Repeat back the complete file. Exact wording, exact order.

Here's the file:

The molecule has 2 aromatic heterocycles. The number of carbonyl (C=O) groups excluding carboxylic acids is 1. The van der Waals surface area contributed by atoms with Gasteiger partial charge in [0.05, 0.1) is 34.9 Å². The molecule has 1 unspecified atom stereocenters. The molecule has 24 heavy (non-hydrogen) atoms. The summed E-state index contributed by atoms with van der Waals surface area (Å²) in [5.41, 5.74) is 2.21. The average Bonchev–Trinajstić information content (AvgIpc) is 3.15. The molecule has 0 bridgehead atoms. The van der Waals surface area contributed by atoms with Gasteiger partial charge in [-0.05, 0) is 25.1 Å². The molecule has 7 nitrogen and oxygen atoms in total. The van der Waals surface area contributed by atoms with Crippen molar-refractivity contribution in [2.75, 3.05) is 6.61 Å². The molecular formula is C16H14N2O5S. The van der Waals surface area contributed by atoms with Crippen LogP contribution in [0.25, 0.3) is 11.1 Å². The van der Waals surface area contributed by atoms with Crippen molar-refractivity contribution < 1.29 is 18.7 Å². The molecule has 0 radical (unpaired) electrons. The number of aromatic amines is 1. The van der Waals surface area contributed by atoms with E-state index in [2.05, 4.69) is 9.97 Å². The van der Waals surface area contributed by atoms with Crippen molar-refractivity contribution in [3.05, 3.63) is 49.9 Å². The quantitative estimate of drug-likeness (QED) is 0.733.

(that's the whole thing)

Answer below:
The molecule has 2 aromatic heterocycles. The number of carbonyl (C=O) groups excluding carboxylic acids is 1. The van der Waals surface area contributed by atoms with Gasteiger partial charge in [0.05, 0.1) is 34.9 Å². The molecule has 1 unspecified atom stereocenters. The molecule has 24 heavy (non-hydrogen) atoms. The summed E-state index contributed by atoms with van der Waals surface area (Å²) in [5.41, 5.74) is 2.21. The average Bonchev–Trinajstić information content (AvgIpc) is 3.15. The molecule has 0 bridgehead atoms. The van der Waals surface area contributed by atoms with Gasteiger partial charge in [-0.05, 0) is 25.1 Å². The molecule has 7 nitrogen and oxygen atoms in total. The van der Waals surface area contributed by atoms with Crippen molar-refractivity contribution in [2.75, 3.05) is 6.61 Å². The molecular formula is C16H14N2O5S. The van der Waals surface area contributed by atoms with Crippen LogP contribution in [0.25, 0.3) is 11.1 Å². The van der Waals surface area contributed by atoms with Crippen molar-refractivity contribution < 1.29 is 18.7 Å². The molecule has 0 radical (unpaired) electrons. The number of aromatic amines is 1. The van der Waals surface area contributed by atoms with E-state index in [2.05, 4.69) is 9.97 Å². The van der Waals surface area contributed by atoms with Crippen molar-refractivity contribution in [3.05, 3.63) is 49.9 Å². The quantitative estimate of drug-likeness (QED) is 0.733.